Goochland County’s Board of Supervisors unanimously approved a rezoning application for 2.7 acres of land on the corner of Mills Road and Rt. 250 in Centerville at its November 7 meeting.
District 4 supervisor Robert Minnick moved for approval. This is an indication of the integrity of this board. Under the old regime, the motion for a zoning change opposed by neighbors would have been made by a supervisor from another district. If he was confident that there were three votes to confirm, the “local” supervisor could then vote against the measure, saving face among his constituents while ensuring that the measure passed.
Following a long public hearing on the matter, during which residents of Bellview Gardens, which is joined at the hip with the property in question, contended that approval of the proposal for a medical office park would destroy their neighborhood.
The proposal includes about sixty percent of green space with extensive landscaping. Two buildings, for a total of no more than 19,000 square feet served by 95 parking spaces were illustrated in elevations. Extensive proffers and attractive elevations of proposed buildings accompanied the application.(Go to the supervisors’ page on the county website www.co.goochland.va.us for Part C of the November 7 board packet.)
In 2011, Bellview Gardens residents raised such vigorous opposition to construction of a Goodwill Store on the same property, that the application was withdrawn. That store is currently under construction near the Centerville Food Lion in what seems like a much better location for all concerned.
The land in question, four lots on the west side of Mills Road that border the Tuckahoe Creek floodplain, was part of Bellview Gardens, platted about 50 years ago. Because many of the original lots did not perc, the subdivision was never built out.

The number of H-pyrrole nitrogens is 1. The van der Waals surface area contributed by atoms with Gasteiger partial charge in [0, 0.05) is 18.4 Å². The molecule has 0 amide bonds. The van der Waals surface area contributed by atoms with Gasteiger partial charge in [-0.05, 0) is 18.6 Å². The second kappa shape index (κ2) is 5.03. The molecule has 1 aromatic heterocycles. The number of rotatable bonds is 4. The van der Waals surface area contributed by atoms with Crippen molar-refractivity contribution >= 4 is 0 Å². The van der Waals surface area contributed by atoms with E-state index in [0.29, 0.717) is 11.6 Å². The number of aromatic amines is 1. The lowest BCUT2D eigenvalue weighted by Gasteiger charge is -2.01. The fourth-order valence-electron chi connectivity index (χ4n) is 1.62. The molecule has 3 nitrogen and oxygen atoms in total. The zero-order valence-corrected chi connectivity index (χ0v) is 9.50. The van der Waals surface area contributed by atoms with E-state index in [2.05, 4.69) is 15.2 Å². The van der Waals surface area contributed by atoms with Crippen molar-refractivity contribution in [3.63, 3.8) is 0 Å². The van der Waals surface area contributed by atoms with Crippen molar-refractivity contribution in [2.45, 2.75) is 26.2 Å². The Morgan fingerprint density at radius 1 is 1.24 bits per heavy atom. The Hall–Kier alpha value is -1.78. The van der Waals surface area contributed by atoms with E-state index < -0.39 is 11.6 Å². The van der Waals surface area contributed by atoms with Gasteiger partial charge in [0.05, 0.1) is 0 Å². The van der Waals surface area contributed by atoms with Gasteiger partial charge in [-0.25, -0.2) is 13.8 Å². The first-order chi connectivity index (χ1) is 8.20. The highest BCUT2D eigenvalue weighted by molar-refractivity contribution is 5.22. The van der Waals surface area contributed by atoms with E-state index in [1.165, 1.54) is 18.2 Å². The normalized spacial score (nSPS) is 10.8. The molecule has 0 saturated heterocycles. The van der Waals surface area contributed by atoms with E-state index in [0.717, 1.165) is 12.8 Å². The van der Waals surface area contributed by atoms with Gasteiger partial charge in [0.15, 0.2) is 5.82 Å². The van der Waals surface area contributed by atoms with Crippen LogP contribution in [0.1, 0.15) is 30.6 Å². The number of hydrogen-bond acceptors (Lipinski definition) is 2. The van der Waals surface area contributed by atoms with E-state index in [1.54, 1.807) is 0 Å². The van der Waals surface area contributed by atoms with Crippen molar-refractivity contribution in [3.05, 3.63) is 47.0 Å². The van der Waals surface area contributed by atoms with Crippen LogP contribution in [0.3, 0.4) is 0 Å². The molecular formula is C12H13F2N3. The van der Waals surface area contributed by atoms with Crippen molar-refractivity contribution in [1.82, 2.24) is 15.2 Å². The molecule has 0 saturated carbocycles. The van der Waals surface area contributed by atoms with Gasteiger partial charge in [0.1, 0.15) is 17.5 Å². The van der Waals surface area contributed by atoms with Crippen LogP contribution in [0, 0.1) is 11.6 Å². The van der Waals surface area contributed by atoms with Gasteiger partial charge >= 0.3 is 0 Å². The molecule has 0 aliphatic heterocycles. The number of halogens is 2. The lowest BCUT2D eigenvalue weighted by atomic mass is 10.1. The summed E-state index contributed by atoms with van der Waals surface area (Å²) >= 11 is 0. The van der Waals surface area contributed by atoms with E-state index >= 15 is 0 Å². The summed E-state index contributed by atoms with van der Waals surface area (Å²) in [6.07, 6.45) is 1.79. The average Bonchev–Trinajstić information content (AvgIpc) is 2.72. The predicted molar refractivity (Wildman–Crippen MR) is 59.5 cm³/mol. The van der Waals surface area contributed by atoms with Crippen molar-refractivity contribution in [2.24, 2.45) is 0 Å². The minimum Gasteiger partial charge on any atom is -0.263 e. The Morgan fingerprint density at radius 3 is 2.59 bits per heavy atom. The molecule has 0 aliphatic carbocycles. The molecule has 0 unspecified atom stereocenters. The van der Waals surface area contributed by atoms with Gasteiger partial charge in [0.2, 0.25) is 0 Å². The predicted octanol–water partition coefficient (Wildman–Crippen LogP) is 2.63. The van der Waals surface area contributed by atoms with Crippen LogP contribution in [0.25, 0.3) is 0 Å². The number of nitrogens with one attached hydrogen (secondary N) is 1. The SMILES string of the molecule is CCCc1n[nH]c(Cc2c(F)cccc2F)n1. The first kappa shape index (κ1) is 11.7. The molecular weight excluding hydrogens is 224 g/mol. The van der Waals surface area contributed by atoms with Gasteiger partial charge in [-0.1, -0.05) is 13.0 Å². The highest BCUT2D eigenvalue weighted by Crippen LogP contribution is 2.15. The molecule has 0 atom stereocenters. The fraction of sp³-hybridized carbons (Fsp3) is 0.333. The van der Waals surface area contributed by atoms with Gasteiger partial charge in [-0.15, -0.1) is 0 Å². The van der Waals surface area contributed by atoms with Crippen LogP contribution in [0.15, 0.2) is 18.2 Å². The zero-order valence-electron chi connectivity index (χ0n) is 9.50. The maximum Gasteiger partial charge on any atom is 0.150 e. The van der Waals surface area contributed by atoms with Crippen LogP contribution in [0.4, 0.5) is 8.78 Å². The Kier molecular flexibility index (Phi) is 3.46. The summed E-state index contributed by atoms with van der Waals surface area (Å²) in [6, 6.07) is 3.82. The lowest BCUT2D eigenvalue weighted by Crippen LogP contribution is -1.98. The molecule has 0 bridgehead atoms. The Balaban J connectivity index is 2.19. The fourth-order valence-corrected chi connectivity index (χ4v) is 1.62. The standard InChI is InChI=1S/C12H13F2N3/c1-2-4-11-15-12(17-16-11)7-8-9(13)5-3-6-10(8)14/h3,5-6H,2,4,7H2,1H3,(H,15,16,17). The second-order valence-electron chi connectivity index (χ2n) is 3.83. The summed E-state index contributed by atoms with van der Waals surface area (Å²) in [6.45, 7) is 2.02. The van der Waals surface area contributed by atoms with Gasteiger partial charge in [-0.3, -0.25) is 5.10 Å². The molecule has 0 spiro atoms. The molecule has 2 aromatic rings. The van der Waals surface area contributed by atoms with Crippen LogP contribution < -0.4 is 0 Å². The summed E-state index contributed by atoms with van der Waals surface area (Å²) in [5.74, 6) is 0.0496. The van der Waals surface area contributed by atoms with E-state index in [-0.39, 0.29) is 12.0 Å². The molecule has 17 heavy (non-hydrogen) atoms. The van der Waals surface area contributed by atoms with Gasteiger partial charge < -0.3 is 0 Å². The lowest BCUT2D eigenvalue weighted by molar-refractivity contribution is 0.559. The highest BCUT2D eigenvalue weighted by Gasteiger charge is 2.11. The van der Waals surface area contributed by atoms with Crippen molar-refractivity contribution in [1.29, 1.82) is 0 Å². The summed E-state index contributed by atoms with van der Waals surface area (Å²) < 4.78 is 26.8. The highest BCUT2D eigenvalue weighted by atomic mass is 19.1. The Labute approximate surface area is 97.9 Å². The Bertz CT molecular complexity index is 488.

About eight years ago, shortly after completion of the Tuckahoe Creek Service District trunk lines, the subdivision was rezoned to permit higher density using public water and sewer, resulting in the construction of many upscale homes. Little thought was given to development of the surrounding land.
Bellview Gardens residents have organized to fight any business or commercial development between their community and Broad Street Road. Until November 7, they were successful in their efforts as the county planning commissions voted 6-1 to recommend denial of the application in September.
The supervisors listened to comments from the residents, no one except the developer, Tom Kinter, spoke in favor of the rezoning.
From their questions, it was clear that the supervisor have given a lot of thought to the matter and seemed to wrestle with the close juxtaposition of commercial uses with homes. There are other places in the county—even the uber upscale Kinloch-where similar development may be in the offing.
District 2 supervisor Manuel Alvarez, Jr. asked about vacating the end of Mills Road, to prevent its future use as an access road to the 600 acre parcel behind Bellview Gardens. This seems to indicate that development efforts for land surrounding Bellview Gardens should include access other than Mills Road.